“The Handmaid’s Tale” Is Finally Here, Super Queer, as Horrifying as You’ve Heard

The trick to creating a truly terrifying dystopia is showing us exactly how we got there. Sure, almost anyone can imagine a future gone mad with its own ugliness. But to tell us why, well, that’s where the real horror lies.

Hulu’s new original adaptation of The Handmaid’s Tale is a startling reminder that what we as a society will accept as normal can and will change when the circumstances are right. Margaret Atwood’s dystopian feminist masterpiece may be more than 30 years old, but decades have done nothing to dull its sharp, merciless edges.

The new series has been called timely and topical and anti-Trump. Given your perspective, it could indeed be seen as all those things. But it is also timeless in the weary way that human’s ability to commit untold atrocities against other humans is timeless. Alas, misogyny, homophobia, and zealotry still remain ever-present unworthy foes.

The Handmaid’s Tale tells the story of Offred (played by a magnificent Elisabeth Moss), a woman who serves as a childbearing concubine to the ruling class in a world plagued by infertility. Among her friends and fellow Handmaids are not one, but two gay women – Moira (Samira Wiley) and Ofglen (Alexis Bledel) – whose lives also play prominently.

Authoritarian religious militants have taken over what used to be the United States and rule it with puritanical zeal and lots of machine guns. And to get there, to no one’s surprise, their first step was to strip women of their rights. Our right to own property. Our right to have bank accounts. Our right to work. Our right to autonomy over our own bodies. Stop me if you’ve heard any of this before.

The new nation Gilead is a patriarchal (because, of course, it’s always patriarchal) system forged with devout totalitarianism and forcible piousness. All the Handmaids must wear plain crimson dresses and robes, which in public are punctuated by white, blinder-like bonnets to keep them from seeing and being seen.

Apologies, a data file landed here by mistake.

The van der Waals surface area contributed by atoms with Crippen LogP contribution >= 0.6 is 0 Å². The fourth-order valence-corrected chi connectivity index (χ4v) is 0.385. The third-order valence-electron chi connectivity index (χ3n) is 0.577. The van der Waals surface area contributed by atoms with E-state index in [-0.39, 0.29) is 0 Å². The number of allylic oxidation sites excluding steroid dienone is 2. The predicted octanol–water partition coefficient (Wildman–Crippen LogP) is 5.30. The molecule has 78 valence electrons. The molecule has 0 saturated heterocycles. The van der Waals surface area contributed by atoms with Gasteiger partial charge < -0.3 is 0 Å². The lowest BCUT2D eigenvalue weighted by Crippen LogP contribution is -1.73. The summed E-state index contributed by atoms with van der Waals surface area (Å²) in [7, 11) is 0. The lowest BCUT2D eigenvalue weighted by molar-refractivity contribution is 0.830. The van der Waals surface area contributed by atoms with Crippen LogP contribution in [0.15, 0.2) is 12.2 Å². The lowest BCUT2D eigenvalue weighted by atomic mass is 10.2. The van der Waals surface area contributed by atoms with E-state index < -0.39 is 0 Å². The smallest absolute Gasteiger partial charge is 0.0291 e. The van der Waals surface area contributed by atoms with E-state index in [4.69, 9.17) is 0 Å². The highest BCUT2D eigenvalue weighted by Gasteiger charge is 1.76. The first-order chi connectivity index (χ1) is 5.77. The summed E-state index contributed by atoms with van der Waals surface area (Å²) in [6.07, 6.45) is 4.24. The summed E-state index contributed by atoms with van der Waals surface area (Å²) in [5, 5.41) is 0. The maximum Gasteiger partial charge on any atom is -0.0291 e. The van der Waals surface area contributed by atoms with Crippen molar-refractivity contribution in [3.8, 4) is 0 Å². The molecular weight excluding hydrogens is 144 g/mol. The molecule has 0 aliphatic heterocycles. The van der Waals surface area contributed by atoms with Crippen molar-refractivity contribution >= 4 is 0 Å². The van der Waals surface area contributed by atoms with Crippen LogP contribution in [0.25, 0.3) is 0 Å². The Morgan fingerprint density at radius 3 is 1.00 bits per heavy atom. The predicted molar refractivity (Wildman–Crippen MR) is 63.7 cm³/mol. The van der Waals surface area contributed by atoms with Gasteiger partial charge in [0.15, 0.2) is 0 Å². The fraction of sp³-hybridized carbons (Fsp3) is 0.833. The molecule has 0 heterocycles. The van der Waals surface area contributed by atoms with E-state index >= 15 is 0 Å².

The rest of the country’s barren women are divided by specific purpose: the Marthas (who cook and clean), the Aunts (who command other women), and the wives (who marry commanders and raise the children the Handmaids bear as their own). Those women with no purpose or those women labeled “Gender Traitors” (that would be us queer folk) are sent to clean toxic waste in the colonies and die.

What makes The Handmaid’s Tale so striking isn’t just this world where all the pretense of female equality has been stripped away, but the ordinariness of such oppression even today.

Sure, we might not label women Handmaids or Marthas or Gender Traitors – just yet. But we do have states passing laws forcing doctors to lie to women about abortions. And we do have congressmen incensed that men should have to pay for women’s prenatal care. And we do have a president who openly bragged about being able to grab women by the pussy. So, there’s that.

In Moss, the series has found its perfect Offred. While the actress has no need to prove herself, Mad Men and Top of the Lake did that for her, she puts on a master class in restraint and under-the-surface everything – rage, sorrow, disbelief, despair, et al. Most of her dialogue is delivered via internal monologue voiceovers – as Handmaids are not to be seen or heard, just fucked for procreation in nightmarish sterile rituals called “the ceremony.”